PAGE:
Digest 6: what Vietnam can teach us about Ukraine; most misguided policy of the 2020s; why do we keep using sanctions (when they don’t seem to work)?
Here’s a very interesting clip on how JFK’s ambassador to Japan thought about escalation/de-escalation in Vietnam in the 60s.
For six minutes, with great overlap to Ukraine today…
Reischauer appears to have been a commendably great statesman, aiding U.S.-Japanese understanding post WWII. I’m going to put a bit more about him in the comments section below for anyone interested.
Understanding the impact of the US’s new semiconductor restrictions
‘The likeliest outcome of the chip war is the creation of a separate Chinese semiconductor industry.’
All global, non-Chinese (Taiwan/South Korea/Netherlands...) firms, prior to this ban, have used vast amounts of their revenues from selling to China to plough back into capital expenditure and R&D, to get continually better chips.
‘Semiconductor sales in 2021 were roughly $600 billion, and the industry planned $200 billion—an eye-popping one-third of total sales—in capital spending.’
‘China last year bought slightly more than half of the world’s computer chips’
Take revenue from sales to China off the table, and non-Chinese companies aren’t going to have funds to invest in further innovation.
So, the U.S. is seemingly knee-capping all Chinese firms, as well as non-Chinese ones, and by definition forcing China to come up with its own domestic production. What will the long-run (7–10-year) consequence of this be?
‘China’s subsidies to its nascent chip industry are four times the Biden administration’s proposed support for American manufacturers... China will use its vast semiconductor subsidies to flood the world market with cheaper products and put Western companies out of business.’
Niall Ferguson, further writing on this:
‘Cutting China off from high-end chips today seems a lot like cutting Japan off from oil in 1941 [pre Pearl Harbor]. And it is an especially hazardous move when more than 90% of the production of those chips takes place in Taiwan.’
On first inspection, this seems that it might take the biscuit for most misguided policy of the 2020s thus far.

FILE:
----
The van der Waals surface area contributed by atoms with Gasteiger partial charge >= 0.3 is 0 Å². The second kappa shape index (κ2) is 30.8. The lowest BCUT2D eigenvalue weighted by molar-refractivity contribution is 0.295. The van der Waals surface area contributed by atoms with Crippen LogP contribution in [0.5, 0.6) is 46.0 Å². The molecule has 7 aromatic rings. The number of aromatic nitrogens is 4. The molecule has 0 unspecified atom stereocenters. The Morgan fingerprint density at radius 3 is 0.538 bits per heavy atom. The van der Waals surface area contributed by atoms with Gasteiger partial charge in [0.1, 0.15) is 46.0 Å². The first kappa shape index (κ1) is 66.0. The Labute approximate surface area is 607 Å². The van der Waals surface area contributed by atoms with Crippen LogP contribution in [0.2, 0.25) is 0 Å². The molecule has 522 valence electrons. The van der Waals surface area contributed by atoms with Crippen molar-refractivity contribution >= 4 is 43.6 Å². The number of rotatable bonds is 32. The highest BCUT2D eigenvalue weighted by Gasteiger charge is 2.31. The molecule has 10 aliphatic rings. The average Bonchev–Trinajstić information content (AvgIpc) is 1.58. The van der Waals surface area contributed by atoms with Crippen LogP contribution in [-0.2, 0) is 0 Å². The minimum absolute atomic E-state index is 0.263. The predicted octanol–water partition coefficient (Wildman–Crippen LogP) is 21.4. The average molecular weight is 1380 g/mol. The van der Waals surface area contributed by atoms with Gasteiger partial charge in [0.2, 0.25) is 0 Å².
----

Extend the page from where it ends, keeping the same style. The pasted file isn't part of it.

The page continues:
Why do we keep using sanctions (when they don’t seem to work)?
I’ve been in meetings like the ones Haass mentions. The ‘don’t just stand there, do something’ dynamic is real!
Larry Summers on inflation
This is corroborated by the latest update from Bridgewater’s chief investment officers:
A near-term economic downturn, an extended period of above-target inflation, and a second round of tightening are not discounted in the markets at all. What the markets are now discounting is that the first round of tightening is nearly over, that growth will not slow much and yet inflation will quickly fall to desired levels and that this will allow a cut in interest rates in 2023 and 2024 that restores a normal risk premium in bonds. There is a lot of room for markets to be blindsided by what we see as the normal sequence of events which typically follows the conditions that exist today.
…Which means difficult pay negotiations between workers and employers / governments, and our money generally melting, could continue for some time.
Ray Dalio himself has made a notable update in his assessment to holding cash (having been preaching ‘cash is trash’ for years):
This same point is colourfully put in an excellent piece by Lionel Shriver:
‘With American inflation stubbornly over 8 per cent, the dollar is still rotting, even if you can stick it in a whopping 3.5 per cent interest certificate of deposit – something like storing your meat in a beer cooler, but not in a proper fridge.’
(The beer might however turn warm in the next six–12 months when the Fed likely breaks from tightening…)
Cultural breakdowns of negotiation
This is an excellent five minutes with 1960s Harvard professor J.K. Fairbank:
This simultaneously seems obvious and rare.
How many people – including in high echelons of administrations – are really looking at Russia right now through a lens of cultural understanding?
For a country that lost 27 million people during WWII and called it ‘victory’, might Putin have a way of looking at the world that differs from ours, and are we really factoring this into our decision-making?
Jeff Wilke on how increased inventory turns could help humanity
$3 trillion = slightly more than the entire GDP of the UK.
I think fair to say Wilke (as former CEO of Amazon Worldwide Consumer) might know more about supply chains than anyone alive, and as someone who recently became Founding Chairman of a company dedicated to rejuvenating American manufacturing, I trust this capital can be unlocked without making global supply chains more vulnerable.
(For anyone intrigued by this/wanting a promotion in a retail company, I recommend this chapter by Eliyahu M. Goldratt.)
Undersea cable cut
The Shetland Islands lost phone and internet connections after the cable that links the islands to the mainland was severed. The Boris Petrov, a Russian ‘scientific research vessel’ designed to survey the sea floor and gather intelligence, was in the area at the time.
Evidence here is by no means conclusive, but we do think this is just a coincidence?
Our new PM wrote a policy paper about the risk of undersea cable attacks in 2017, so he’s well aware of the threat.
While government gets further resilience plans in place, time to look into residential Starlink?
Xi on energy
President Xi Jinping on energy security and climate change:
‘Based on China’s energy and resource endowments, we will advance initiatives to reach peak carbon emissions in a well-planned and phased way, in line with the principle of getting the new before discarding the old.’
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